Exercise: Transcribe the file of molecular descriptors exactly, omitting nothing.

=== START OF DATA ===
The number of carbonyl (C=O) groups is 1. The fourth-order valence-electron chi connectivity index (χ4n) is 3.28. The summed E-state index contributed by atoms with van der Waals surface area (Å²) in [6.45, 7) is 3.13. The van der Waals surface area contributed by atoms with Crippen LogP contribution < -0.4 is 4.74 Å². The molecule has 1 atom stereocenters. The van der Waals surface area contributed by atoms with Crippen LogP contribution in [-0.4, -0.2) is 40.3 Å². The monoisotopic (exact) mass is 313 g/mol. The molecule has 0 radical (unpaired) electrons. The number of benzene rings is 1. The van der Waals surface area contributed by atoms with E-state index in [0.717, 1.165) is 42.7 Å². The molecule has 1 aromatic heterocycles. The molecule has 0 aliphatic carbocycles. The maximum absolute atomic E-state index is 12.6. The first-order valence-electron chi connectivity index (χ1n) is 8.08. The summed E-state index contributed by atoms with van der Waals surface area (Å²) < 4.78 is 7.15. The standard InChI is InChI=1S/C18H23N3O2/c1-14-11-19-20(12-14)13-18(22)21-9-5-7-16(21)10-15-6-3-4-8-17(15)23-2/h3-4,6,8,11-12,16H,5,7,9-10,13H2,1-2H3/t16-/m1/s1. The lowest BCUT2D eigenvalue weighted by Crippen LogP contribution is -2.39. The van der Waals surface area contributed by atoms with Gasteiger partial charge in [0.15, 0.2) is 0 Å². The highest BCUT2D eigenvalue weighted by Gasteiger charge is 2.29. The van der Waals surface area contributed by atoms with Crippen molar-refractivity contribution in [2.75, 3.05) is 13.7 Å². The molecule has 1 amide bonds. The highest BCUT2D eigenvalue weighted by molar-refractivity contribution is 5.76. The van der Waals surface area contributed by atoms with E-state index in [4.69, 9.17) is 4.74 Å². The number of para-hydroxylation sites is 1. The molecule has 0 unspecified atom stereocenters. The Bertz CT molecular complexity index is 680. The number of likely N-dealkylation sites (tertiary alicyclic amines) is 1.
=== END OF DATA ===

The number of carbonyl (C=O) groups is 1. The fourth-order valence-electron chi connectivity index (χ4n) is 3.28. The summed E-state index contributed by atoms with van der Waals surface area (Å²) in [6.45, 7) is 3.13. The van der Waals surface area contributed by atoms with Crippen LogP contribution < -0.4 is 4.74 Å². The molecule has 1 atom stereocenters. The van der Waals surface area contributed by atoms with Crippen LogP contribution in [-0.4, -0.2) is 40.3 Å². The monoisotopic (exact) mass is 313 g/mol. The molecule has 0 radical (unpaired) electrons. The number of benzene rings is 1. The van der Waals surface area contributed by atoms with E-state index in [0.717, 1.165) is 42.7 Å². The molecule has 1 aromatic heterocycles. The molecule has 0 aliphatic carbocycles. The maximum absolute atomic E-state index is 12.6. The first-order valence-electron chi connectivity index (χ1n) is 8.08. The summed E-state index contributed by atoms with van der Waals surface area (Å²) < 4.78 is 7.15. The standard InChI is InChI=1S/C18H23N3O2/c1-14-11-19-20(12-14)13-18(22)21-9-5-7-16(21)10-15-6-3-4-8-17(15)23-2/h3-4,6,8,11-12,16H,5,7,9-10,13H2,1-2H3/t16-/m1/s1. The lowest BCUT2D eigenvalue weighted by Crippen LogP contribution is -2.39. The van der Waals surface area contributed by atoms with Gasteiger partial charge in [0.15, 0.2) is 0 Å². The highest BCUT2D eigenvalue weighted by Gasteiger charge is 2.29. The van der Waals surface area contributed by atoms with Crippen molar-refractivity contribution in [2.75, 3.05) is 13.7 Å². The molecule has 1 amide bonds. The highest BCUT2D eigenvalue weighted by molar-refractivity contribution is 5.76. The van der Waals surface area contributed by atoms with E-state index in [4.69, 9.17) is 4.74 Å². The number of para-hydroxylation sites is 1. The molecule has 0 unspecified atom stereocenters. The Bertz CT molecular complexity index is 680. The number of likely N-dealkylation sites (tertiary alicyclic amines) is 1.